“If you have crops that you discover you really don’t care for, feed them to the goats and chickens. Or give them as gifts to neighbors. Or try a new dish (like roasted radishes) to see if you like to eat them that way.”
To grow radishes in containers, The Do It Yourself Homestead recommends the following:
- Pot Size: Really anything will work if it’s deep enough to accommodate the length of the variety you’re growing. Radishes can be inter- and under-planted with many veggies. You can plant them alongside slower growing veggies like beets and they’ll be ready to harvest before the beets get big enough to be annoyed by the closeness of the radishes.
- Sun: 6-8 hours but can take partial shade.
- Special Notes: Radishes are cool season vegetables that produce smaller, sweeter globes in the spring and larger, stronger flavored globes in the fall. There are early and late season varieties so feel free to try several. Since radishes develop so quickly, it’s important to harvest them right when they’re ready to avoid them becoming pithy and losing flavor.
The growing specifications are exactly the same for regular garden growing, FYI.
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Beets take a little longer than lettuces and radishes, coming in at about 55-65 days to harvest from seed – around two-ish months. However, unlike lettuce and radishes, beets can be canned for future use. You can preserve them in jars plain or pickled, and eat them all year round.
Planting a garden to grow food fast is a very worthwhile goal. However, it doesn’t hurt to think about ways to extend the harvest beyond the next month or two. Beets can only be harvested once (unlike lettuce), so make the most of them! For further education, please visit these fine beet resources:
- How to Grow Beets From Seed to Harvest – this includes information on varieties.
- Canning Beets Plain (without pickling) – this will require a pressure canner.
- If you only have a water bath canner, you can pickle beets, as described in this article – Five Ways to Preserve Beets.
Grow Foods Fast in the Kitchen
There are several ways to grow foods fast in the kitchen. The first is reminiscent of growing foods fast in the garden, so it should feel familiar.
#1 Microgreens and Sprouts
Many people actually grow microgreens and sprouts inside throughout the year simply because they enjoy the added boost of nutrition year round. Both sprouts and microgreens allow you access to healthy greens year round regardless of whether or not you have a garden.
Not all seeds can be used for sprouts and microgreens, FYI. Some common choices are:
- mung beans
If you have garden seeds that have gotten a little older, sprouting is a good way to use up the leftovers. Not every seed will sprout if it’s gotten older, but often you’ll get enough to make it worth your while.
Here’s a little excerpt from The Do It Yourself Homestead again:
“BASIC SPROUTING STEPS:
- Cover a handful or two of seeds with water and soak them overnight.
- Rinse them and lay them out on some kind of tray with good air circulation and drainage and rinse them twice a day.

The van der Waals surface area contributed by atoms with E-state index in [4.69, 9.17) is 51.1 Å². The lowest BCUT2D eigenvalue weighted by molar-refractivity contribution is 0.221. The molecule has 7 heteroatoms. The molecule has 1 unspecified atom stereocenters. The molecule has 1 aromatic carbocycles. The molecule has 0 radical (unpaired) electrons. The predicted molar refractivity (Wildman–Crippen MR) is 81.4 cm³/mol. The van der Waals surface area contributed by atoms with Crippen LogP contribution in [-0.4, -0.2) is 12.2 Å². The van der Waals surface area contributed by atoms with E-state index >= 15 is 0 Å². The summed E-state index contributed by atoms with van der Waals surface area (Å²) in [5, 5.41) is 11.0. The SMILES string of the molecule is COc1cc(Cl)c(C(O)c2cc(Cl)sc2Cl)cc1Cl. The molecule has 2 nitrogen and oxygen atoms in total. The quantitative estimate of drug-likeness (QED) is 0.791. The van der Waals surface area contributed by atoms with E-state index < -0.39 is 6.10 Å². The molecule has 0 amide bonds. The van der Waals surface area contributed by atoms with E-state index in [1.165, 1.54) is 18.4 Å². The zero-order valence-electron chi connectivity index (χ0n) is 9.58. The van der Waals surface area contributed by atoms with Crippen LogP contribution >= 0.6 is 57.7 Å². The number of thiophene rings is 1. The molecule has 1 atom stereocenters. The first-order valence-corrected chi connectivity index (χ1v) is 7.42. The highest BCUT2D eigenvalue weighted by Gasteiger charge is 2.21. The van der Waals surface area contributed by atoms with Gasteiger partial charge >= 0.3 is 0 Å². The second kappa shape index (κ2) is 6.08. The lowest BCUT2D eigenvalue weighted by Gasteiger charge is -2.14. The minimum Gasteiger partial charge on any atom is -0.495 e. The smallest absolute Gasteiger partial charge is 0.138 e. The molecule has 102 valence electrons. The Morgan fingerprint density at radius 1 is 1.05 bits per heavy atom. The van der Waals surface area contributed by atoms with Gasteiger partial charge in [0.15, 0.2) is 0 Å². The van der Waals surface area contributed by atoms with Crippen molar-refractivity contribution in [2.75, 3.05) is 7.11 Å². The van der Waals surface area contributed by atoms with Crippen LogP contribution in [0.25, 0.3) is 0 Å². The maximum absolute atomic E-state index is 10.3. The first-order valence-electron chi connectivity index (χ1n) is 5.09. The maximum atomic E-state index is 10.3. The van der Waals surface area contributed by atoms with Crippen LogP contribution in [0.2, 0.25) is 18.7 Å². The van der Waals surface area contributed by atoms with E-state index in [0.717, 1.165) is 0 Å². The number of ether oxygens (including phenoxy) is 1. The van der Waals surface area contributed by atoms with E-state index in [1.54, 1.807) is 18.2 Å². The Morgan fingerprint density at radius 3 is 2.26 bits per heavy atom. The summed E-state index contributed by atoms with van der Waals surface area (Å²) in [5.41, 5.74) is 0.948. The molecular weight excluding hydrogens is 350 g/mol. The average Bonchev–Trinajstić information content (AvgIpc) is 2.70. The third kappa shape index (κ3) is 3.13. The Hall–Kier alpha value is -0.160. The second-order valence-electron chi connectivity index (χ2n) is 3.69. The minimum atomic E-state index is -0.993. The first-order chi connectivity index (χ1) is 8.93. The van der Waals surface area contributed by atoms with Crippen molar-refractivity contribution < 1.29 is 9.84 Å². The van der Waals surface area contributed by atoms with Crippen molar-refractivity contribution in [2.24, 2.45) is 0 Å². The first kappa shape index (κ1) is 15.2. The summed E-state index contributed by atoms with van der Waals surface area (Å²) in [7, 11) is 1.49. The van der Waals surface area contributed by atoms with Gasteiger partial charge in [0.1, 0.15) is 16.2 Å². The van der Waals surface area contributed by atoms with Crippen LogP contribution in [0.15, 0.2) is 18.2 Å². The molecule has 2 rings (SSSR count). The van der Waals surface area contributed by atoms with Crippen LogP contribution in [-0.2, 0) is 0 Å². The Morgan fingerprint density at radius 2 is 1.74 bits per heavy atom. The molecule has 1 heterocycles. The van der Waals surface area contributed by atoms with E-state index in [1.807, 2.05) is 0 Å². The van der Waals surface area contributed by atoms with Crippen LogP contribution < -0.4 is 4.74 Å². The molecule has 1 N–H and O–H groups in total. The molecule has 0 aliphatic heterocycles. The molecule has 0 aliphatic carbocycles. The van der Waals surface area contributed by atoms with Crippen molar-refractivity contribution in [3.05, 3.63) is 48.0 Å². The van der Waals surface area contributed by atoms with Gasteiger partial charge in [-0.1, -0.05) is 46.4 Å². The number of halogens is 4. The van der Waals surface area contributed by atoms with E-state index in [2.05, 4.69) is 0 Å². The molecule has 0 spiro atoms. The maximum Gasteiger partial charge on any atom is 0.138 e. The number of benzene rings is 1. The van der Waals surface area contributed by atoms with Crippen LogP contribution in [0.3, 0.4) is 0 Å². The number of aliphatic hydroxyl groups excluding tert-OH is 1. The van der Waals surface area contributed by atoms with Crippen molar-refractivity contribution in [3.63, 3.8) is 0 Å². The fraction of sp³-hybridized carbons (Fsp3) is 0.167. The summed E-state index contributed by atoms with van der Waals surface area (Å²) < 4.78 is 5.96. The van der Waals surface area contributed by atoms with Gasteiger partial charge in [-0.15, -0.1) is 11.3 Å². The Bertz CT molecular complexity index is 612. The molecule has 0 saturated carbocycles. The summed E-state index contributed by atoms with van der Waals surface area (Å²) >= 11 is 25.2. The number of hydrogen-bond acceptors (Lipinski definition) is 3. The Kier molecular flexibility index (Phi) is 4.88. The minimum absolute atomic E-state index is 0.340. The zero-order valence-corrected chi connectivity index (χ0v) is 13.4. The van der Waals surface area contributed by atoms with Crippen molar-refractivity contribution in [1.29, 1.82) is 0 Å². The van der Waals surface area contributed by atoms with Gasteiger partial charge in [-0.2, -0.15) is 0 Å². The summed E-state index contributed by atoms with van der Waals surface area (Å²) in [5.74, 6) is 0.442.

- The seeds or grains will swell and sprout until you see small, green leaves or grass.
You can separate the sprouts from their seed hulls with a good rinse and some shaking, or you can just eat them, too.
- Store leftover sprouts in your fridge, for up to a week.
“You can also perform that same sprouting process with a mason jar.
“MASON JAR SPROUTING IN BRIEF:
- After soaking the seeds and nuts overnight, rinse and drain as before.
- Place the rinse seeds and nuts in a mason jar, about half full.
- Rinse and drain twice a day and watch for sprouting.”
You MUST remember to rinse your sprouts, no exceptions. However, with some care, sprouting is a very simple way to produce greens with no garden, no fancy equipment – you don’t even need soil!
I do better with microgreens, when all is said and done. Here’s a little more from The Do It Yourself Homestead:
“Microgreens are seeds taken fully to the next phase of growth, the true leaf stage, and are grown in a tray of soil. Similar in appearance to sprouts, they are only slightly different overall.
“PERKS OF MICROGREENS:
- Microgreens offer a bit more nutrition than sprouts because they grow in soil and can absorb minerals from it.
- They also have time to photosynthesize which produces even more nutrients.
- Microgreens reduce your risk of food poisoning compared to sprouting. Why? Because microgreens are grown in a tray of soil, are kept only damp and use sunshine to grow.
- If you’ve ever grown anything from seed, you can grow microgreens. Or, if you’ve ever tucked a child into bed after a bath, you can grow microgreens.”
Remember, you can get your own copy of The Do It Yourself Homestead for as little as $1 (or $0, if you need!).
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To learn more about Sprouts and Microgreens, please visit the following articles:
- How to Grow Bean Sprouts – the one sprout that’s might be the most familiar to us
- A tutorial on Growing Microgreens – very detailed and will walk you through it